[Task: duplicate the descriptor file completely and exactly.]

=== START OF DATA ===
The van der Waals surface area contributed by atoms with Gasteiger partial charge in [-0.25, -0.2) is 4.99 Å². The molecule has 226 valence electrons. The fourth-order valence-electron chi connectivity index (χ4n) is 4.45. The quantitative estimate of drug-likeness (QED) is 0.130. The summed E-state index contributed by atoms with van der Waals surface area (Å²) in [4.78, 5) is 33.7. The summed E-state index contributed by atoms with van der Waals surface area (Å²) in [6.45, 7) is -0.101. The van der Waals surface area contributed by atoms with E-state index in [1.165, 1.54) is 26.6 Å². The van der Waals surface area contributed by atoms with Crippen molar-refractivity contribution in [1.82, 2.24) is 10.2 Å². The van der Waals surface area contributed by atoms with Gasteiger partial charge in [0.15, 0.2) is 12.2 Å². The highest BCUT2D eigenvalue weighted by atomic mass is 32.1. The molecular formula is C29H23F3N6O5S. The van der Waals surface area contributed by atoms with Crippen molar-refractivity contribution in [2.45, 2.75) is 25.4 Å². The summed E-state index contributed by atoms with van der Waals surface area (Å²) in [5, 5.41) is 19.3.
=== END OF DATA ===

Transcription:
The van der Waals surface area contributed by atoms with Gasteiger partial charge in [-0.25, -0.2) is 4.99 Å². The molecule has 226 valence electrons. The fourth-order valence-electron chi connectivity index (χ4n) is 4.45. The quantitative estimate of drug-likeness (QED) is 0.130. The summed E-state index contributed by atoms with van der Waals surface area (Å²) in [4.78, 5) is 33.7. The summed E-state index contributed by atoms with van der Waals surface area (Å²) in [6.45, 7) is -0.101. The van der Waals surface area contributed by atoms with E-state index in [1.165, 1.54) is 26.6 Å². The van der Waals surface area contributed by atoms with Crippen molar-refractivity contribution in [1.82, 2.24) is 10.2 Å². The van der Waals surface area contributed by atoms with Gasteiger partial charge in [0.15, 0.2) is 12.2 Å². The highest BCUT2D eigenvalue weighted by atomic mass is 32.1. The molecular formula is C29H23F3N6O5S. The van der Waals surface area contributed by atoms with Crippen molar-refractivity contribution in [2.45, 2.75) is 25.4 Å². The summed E-state index contributed by atoms with van der Waals surface area (Å²) in [5, 5.41) is 19.3.